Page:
customers, did not adequately disclose that: (i) such shares were subject to higher annual fees that could have a negative impact on the customers’ investment return, or (ii) once breakpoints become available beginning at the $50,000 level, an equal investment in Class A shares could yield a higher return. 26. In July 2003, CGMI began to change its procedures with regard to the sale of mutual funds, including through the implementation of blocks on the sale of Class B shares where the customer would be in a more advantageous financial position by purchasing Class A shares. 27. the Securities Act. As a result of the foregoing, CGMI willfully8 violated Section 17(a)(2) of
28. In determining whether to accept CGMI’s Offer, the Commission has considered a related disciplinary action by the NASD involving CGMI’s sale of Class B shares during the same time period covered by the Order. In its Acceptance, Waiver and Consent submitted to the NASD to resolve that matter, CGMI has agreed to pay to the NASD a fine of $6.25 million and to undertake certain remedial and corrective actions for the benefit of investors. 29. CGMI has obtained corporate resolutions of the Boards of Directors of Citigroup, Inc. or an appropriate corporate parent of the Affiliates directing each of the Affiliates to comply fully with the undertakings in paragraph 30 below to the extent that such undertakings specifically apply to the Affiliates. CGMI has also obtained a corporate resolution of the parent corporation directing that CGMI shall take all steps reasonable and necessary to obtain such compliance by the Affiliates. All resolutions shall remain in effect until such time as CGMI has completed, and has ensured that the Affiliates have complied with, all such undertakings. Undertakings 30. CGMI undertakes the following:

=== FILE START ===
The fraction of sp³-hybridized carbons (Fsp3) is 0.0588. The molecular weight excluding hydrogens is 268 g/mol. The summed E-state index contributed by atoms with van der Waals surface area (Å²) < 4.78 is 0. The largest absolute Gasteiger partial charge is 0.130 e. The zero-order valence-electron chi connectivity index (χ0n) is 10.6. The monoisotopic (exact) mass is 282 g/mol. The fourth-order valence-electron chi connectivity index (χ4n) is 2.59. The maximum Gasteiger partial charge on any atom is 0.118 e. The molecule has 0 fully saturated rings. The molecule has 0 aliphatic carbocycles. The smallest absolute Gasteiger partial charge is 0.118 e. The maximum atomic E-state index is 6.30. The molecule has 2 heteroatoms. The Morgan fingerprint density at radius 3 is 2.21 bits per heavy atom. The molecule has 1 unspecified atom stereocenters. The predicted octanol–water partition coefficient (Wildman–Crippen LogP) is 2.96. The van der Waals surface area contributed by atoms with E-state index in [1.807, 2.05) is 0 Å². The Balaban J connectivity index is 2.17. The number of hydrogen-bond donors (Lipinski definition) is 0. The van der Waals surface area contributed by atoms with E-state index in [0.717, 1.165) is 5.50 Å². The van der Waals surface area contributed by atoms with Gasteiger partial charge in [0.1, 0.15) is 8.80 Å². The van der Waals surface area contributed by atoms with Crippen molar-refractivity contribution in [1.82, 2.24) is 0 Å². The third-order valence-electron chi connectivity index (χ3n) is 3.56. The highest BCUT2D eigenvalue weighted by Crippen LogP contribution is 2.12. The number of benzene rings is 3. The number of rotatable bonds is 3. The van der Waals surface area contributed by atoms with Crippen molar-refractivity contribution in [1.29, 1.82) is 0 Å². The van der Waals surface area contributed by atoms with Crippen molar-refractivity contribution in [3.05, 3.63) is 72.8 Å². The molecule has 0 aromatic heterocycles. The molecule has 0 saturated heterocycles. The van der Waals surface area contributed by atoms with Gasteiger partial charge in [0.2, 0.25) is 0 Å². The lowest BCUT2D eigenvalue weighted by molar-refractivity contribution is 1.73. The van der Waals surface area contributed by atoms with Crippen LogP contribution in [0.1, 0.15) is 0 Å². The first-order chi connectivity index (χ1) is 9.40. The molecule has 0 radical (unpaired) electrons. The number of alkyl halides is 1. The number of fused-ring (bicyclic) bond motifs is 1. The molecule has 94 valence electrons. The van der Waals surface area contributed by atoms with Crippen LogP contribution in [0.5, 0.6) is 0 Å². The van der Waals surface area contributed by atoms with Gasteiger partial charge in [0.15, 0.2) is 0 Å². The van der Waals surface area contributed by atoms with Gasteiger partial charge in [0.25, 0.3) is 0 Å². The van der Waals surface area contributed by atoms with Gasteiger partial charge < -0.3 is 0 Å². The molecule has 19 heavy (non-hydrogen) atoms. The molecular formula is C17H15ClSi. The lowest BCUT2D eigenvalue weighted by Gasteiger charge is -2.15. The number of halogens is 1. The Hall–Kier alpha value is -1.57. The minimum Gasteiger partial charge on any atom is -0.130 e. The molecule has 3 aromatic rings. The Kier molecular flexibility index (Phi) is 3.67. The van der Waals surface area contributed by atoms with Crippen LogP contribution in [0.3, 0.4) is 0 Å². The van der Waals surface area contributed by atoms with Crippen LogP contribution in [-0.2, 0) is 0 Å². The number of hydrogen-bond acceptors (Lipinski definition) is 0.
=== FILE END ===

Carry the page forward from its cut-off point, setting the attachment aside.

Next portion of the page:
a. CGMI shall place and maintain on its website, within 30 days from the date of entry of the Order, disclosures regarding its revenue sharing program to include, if applicable: (i) the existence of the program; (ii) the fund complexes participating in the program; (iii) the maximum amount of payment that CGMI receives, expressed in basis points, in connection with the fund complexes’ participation in the program; and (iv) the source of such payments. CGMI shall make this information available via a hyperlink on the home page of its website. CGMI shall also cause the Affiliates to take the same actions within 30 days from the date of entry of the Order.